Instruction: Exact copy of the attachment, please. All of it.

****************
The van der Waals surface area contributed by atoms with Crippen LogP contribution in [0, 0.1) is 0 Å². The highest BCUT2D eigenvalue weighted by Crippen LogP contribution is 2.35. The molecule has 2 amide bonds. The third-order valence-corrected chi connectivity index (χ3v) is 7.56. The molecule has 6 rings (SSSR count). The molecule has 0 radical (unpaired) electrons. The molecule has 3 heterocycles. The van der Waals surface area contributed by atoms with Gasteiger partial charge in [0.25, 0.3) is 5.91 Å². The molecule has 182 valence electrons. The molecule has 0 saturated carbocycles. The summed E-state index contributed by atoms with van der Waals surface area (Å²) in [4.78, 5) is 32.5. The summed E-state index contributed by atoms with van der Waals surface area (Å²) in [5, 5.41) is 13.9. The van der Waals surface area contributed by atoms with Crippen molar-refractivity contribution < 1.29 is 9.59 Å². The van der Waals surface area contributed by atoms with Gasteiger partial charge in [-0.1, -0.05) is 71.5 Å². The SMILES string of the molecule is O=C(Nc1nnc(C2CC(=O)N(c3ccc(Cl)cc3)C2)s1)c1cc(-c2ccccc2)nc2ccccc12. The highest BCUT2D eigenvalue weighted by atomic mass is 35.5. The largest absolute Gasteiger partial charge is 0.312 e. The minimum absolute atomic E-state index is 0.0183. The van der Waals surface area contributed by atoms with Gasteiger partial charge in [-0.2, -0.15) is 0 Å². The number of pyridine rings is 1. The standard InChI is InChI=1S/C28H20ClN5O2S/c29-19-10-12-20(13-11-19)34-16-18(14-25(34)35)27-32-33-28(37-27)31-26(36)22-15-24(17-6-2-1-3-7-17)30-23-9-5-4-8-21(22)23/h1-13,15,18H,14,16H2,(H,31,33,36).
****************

The van der Waals surface area contributed by atoms with Crippen LogP contribution in [0, 0.1) is 0 Å². The highest BCUT2D eigenvalue weighted by Crippen LogP contribution is 2.35. The molecule has 2 amide bonds. The third-order valence-corrected chi connectivity index (χ3v) is 7.56. The molecule has 6 rings (SSSR count). The molecule has 0 radical (unpaired) electrons. The molecule has 3 heterocycles. The van der Waals surface area contributed by atoms with Gasteiger partial charge in [0.25, 0.3) is 5.91 Å². The molecule has 182 valence electrons. The molecule has 0 saturated carbocycles. The summed E-state index contributed by atoms with van der Waals surface area (Å²) in [4.78, 5) is 32.5. The summed E-state index contributed by atoms with van der Waals surface area (Å²) in [5, 5.41) is 13.9. The van der Waals surface area contributed by atoms with Crippen molar-refractivity contribution < 1.29 is 9.59 Å². The van der Waals surface area contributed by atoms with Gasteiger partial charge in [-0.1, -0.05) is 71.5 Å². The SMILES string of the molecule is O=C(Nc1nnc(C2CC(=O)N(c3ccc(Cl)cc3)C2)s1)c1cc(-c2ccccc2)nc2ccccc12. The highest BCUT2D eigenvalue weighted by atomic mass is 35.5. The largest absolute Gasteiger partial charge is 0.312 e. The minimum absolute atomic E-state index is 0.0183. The van der Waals surface area contributed by atoms with Gasteiger partial charge in [-0.2, -0.15) is 0 Å². The number of pyridine rings is 1. The standard InChI is InChI=1S/C28H20ClN5O2S/c29-19-10-12-20(13-11-19)34-16-18(14-25(34)35)27-32-33-28(37-27)31-26(36)22-15-24(17-6-2-1-3-7-17)30-23-9-5-4-8-21(22)23/h1-13,15,18H,14,16H2,(H,31,33,36).